- May 12, 2021
The Knights of Malta have elected Fra’ Giacomo Dalla Torre with the title of lieutenant of the grand master. He most recently has been the grand prior in charge of the order’s Rome chapter. The election was necessary after the former Grand Master of the order, Fra’ Matthew Festing was forced to resign after a dispute with Pope Francis over the attempted ouster of an official of the order.
Just a few days before the Knights of Malta convene to elect a new leader, the former head of the order has returned to Rome defying the Vatican’s wishes. The former Grand Master, Matthew Festing, did not say if he would vote for himself, though in a recent plot twist the order confirmed that the new leader would only be temporary.
In an interview, the Grand Chancellor of the historic Order of Malta, Albrecht von Boeselager, talks about the order’s crisis, the path going forward, the pope’s plan for reform and what is being done to help migrants, refugees and those displaced by war and poverty.
In a new interview with a German newspaper, Pope Francis denies seeing conservative American Cardinal Raymond Burke as an “enemy,” but does take a gentle swipe at “fundamentalist Catholics,” saying their self-assurance reminds him of St. Peter just before he denied knowing Jesus.
Speaking about the situation of Christians in Iraq, Syria and Lebanon, Syriac Patriarch Ignatius Ephrem Joseph III Younan acknowledged that if he had children, he too would be trying to flee the region, despite the efforts being expended by the Catholic Church, which include guaranteeing that refugees have a roof over their heads and not just a tent.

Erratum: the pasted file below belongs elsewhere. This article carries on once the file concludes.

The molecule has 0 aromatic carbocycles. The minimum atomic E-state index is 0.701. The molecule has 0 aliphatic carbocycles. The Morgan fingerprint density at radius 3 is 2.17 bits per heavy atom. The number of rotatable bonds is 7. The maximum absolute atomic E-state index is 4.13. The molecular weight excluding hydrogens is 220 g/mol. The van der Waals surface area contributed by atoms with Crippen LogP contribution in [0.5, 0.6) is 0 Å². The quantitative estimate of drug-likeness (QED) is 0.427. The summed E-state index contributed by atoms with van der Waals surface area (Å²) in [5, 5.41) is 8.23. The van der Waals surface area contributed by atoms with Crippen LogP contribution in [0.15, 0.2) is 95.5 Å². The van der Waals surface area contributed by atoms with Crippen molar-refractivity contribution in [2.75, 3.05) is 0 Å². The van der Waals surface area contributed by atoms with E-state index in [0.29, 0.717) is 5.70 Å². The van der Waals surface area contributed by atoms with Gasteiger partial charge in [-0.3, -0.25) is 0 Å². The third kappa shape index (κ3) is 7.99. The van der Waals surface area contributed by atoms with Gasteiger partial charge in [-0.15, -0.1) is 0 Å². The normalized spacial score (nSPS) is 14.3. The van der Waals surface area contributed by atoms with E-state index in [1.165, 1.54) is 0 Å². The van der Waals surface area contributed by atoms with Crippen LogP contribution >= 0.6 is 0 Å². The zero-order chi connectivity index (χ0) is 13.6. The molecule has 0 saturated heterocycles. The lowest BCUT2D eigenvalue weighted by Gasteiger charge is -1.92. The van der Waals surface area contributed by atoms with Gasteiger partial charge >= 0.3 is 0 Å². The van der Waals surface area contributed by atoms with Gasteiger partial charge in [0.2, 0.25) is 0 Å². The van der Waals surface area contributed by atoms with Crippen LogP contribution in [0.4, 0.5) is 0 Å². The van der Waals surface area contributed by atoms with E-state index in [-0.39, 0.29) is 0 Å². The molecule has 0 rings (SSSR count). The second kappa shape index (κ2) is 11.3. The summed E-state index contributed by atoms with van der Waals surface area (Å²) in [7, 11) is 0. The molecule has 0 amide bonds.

Leaders of the Knights of Malta said on Thursday that a recent power struggle involving Pope Francis and the Vatican took its toll, including on fundraising, but now they’re determined to shift the focus back to their humanitarian mission, especially with immigrants and refugees.
Far from being an autocratic intervention in the affairs of a ‘sovereign’ state, the pope’s decision to appoint a delegate to govern the Order of Malta following the resignation of its Grand Master reflects his duty of care to a Catholic organization in need of serious reform. Despite attempts to portray Francis as an autocrat, he’s doing no more than what popes have always done for Catholic groups in similar circumstances.
In what’s likely to be seen as a big win in the Vatican’s clash with the Knights of Malta, the order’s Sovereign Council accepted the resignation of their Grand Chancellor as requested by Pope Francis and appointed an interim replacement. The Knights of Malta also pledged cooperation with a papal delegate, and voiced gratitude for the Vatican’s “interest in and care for the order.”